Disappearing videos -- Distributors pull classic children's videos like ''The Little Mermaid'' off shelves to create a demand for reissues
You expect your local bookstore to carry classic children’s books, even those first published decades ago. But don’t assume your video store will have treasured movies on tape — even if the films came out just last year.
In fact, some 200 well-known children’s videos are out of print. Kids’ titles suffer in particular because prolific producer Disney is also stingy: As a marketing ploy, the company often places a moratorium on videos, rereleasing each for a specific (and varying) amount of time, and then pulling it off the shelves for years to create demand for reissues. Right now, The Little Mermaid is no longer being shipped to retailers; Beauty and the Beast will be unavailable after April 2.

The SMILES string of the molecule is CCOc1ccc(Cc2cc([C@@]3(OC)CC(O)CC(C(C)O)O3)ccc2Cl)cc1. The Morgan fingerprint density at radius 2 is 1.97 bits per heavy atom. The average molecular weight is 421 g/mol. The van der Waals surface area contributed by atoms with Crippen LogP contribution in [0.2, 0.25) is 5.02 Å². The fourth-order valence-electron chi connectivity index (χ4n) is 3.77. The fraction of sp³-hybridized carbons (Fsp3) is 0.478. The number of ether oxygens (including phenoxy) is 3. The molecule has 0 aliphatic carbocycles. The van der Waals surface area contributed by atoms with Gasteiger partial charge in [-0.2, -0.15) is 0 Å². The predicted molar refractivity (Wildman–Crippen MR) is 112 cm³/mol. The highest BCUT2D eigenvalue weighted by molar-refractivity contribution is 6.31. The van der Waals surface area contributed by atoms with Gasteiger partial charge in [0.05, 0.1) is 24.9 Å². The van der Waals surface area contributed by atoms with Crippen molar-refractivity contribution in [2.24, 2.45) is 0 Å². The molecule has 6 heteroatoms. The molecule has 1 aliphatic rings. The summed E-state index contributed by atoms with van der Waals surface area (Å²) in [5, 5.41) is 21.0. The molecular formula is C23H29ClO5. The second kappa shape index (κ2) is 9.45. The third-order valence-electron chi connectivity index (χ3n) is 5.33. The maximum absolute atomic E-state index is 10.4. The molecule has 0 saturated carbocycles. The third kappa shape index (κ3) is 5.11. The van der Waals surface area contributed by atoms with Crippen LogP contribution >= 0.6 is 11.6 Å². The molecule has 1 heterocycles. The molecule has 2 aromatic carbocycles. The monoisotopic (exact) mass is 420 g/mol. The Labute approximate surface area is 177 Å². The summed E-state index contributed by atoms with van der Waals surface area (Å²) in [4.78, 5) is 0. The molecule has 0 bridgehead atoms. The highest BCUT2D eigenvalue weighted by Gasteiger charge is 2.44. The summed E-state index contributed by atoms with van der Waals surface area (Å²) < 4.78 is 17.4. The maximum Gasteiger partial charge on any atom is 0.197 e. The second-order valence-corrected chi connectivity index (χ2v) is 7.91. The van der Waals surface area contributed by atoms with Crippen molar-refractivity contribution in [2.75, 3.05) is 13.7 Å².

Norman Scherer, owner of the Video Oyster, a New York City mail-order supplier of rare tapes, says that before Christmas, parents desperate for The Little Mermaid paid as much as $200 a copy. Scherer notes wryly, ”Disney’s marketing strategy works quite well.”
So does Turner Broadcasting’s. When its 24-hour Cartoon Network premiered this October, many titles from Hanna Barbera’s library, which Turner bought in 1991, were discontinued. Now if you want to own certain episodes of Yogi Bear or Scooby-Doo, each tape will set you back $45.
In addition, smaller video distributors ”don’t have the budgets to keep enormous inventories,” Scherer says. ”It’s a new-release mentality.”
What to do? For a particular tape, try the public library. Or Scherer’s catalog can usually help you. Otherwise, you simply have to buy the video when it’s available. And treat your tapes with care: That copy of Lady and the Tramp under the couch, pizza-grease fingerprints notwithstanding, is worth about $85.